The Triton features reasonably good thermal management despite the thin chassis design, thanks to sizable copper heat sinks and dual cooling fans for the GPU along with a third cooling fan for the CPU inside. The GPU cooling fans vent hot air directly behind the notebook on the back right edge and the CPU cooling fan vents hot air to the left side of the notebook, so owners will want to be careful about where those vents are located when using the Triton as a “laptop.”
Exterior chase temperatures never exceeded 77 degrees Fahrenheit on the palm rests and 87 degrees on the bottom of the notebook during benchmarking, but the exhaust temperatures reached 106 degrees Fahrenheit.
While the exterior chassis temperatures are normal (as long as you don’t block the vents), serious gamers might want to invest in a laptop cooling pad to avoid overheating. Under standard use (non-idle) the CPU core temperatures typically floated around 50-55 degrees Celsius while the maximum reported core temperatures were more troubling at around 90 degrees Celsius during benchmarking and when playing CPU-intense games. The reported GPU temperatures never exceeded 67 degrees Celsius so we aren’t concerned about the lifespan of the Nvidia graphics being prematurely shortened from heat.
Fan noise is minimal when the Triton idling, but once the CPU and GPU start working the noise is more than you’d expect from a budget laptop that only has one or two fans inside. The fan volume isn’t muffled much by the thin chassis walls so the noise is almost on par with larger gaming notebooks like the ASUS G751 series or the Alienware 17.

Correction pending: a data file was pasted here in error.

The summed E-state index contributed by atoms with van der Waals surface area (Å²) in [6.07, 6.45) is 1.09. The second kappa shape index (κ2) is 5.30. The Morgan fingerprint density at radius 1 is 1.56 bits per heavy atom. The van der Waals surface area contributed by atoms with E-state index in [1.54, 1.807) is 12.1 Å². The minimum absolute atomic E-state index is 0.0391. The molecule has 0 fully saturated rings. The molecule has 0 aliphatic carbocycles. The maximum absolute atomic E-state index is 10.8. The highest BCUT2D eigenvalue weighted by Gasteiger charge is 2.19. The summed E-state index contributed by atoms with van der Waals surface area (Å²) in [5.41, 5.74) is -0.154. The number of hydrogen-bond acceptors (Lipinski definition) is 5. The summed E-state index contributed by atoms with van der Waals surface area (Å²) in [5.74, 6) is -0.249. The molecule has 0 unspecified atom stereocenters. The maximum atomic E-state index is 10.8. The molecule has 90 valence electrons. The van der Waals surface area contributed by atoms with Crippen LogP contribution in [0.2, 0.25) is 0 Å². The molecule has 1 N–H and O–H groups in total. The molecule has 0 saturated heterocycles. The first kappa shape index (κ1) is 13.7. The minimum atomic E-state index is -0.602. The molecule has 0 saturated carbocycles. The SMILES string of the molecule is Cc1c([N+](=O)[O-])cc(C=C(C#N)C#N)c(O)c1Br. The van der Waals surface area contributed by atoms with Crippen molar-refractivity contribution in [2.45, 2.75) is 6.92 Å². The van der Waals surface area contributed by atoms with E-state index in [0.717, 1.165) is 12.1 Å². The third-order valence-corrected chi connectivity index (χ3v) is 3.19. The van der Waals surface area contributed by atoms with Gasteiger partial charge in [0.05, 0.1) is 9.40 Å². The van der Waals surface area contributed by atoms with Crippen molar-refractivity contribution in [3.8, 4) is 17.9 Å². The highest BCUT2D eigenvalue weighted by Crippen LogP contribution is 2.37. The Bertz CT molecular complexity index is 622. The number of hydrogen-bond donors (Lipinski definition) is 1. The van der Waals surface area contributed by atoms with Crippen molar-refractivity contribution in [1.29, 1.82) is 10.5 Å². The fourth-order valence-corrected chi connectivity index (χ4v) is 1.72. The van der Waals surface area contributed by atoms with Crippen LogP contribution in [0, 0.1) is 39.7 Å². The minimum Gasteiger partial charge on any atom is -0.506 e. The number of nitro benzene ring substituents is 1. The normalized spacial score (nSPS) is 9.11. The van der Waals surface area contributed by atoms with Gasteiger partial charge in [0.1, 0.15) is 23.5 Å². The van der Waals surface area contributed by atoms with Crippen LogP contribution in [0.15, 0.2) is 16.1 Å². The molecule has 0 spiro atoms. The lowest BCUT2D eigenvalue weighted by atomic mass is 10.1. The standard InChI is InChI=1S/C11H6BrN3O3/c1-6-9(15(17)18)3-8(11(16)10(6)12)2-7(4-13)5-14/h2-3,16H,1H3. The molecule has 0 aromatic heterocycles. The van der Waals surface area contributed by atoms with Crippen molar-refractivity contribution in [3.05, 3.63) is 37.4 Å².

The 180W (Chicony branded) power adapter included with the Digital Storm Triton is larger than a typical 15-inch laptop’s power supply, but that is the price of powering a high-end CPU and discrete GPU.
The power adapter stays relatively cool when the notebook is idle or running casual applications (web browser or Microsoft Office) but the exterior of the power brick gets quite toasty at around 95 degrees Fahrenheit while gaming.
The battery life of the Digital Storm Triton is on par with the latest gaming notebooks thanks to newer CPUs and GPUs that are more battery friendly than previous generation chips. The Triton’s internal 4-cell battery lasted 3 hours and 38 minutes during the stressful Powermark battery test which simulates a non-stop combination of web browsing, word processing, video playback, and 3-D gaming.
In real-world (non-gaming) use the Triton’s battery lasted for roughly six hours alternating between regular web browsing, word processing, and brief moments of idle time with the screen brightness set to maximum. Of course, discrete graphics are usually the worst offender when it comes to power consumption in a gaming notebook, so expect your battery life to drop off dramatically if you’re playing serious 3-D games without being connected to a power outlet.
As of this writing, the Digital Storm Triton is available from Digital Storm starting at $1,422.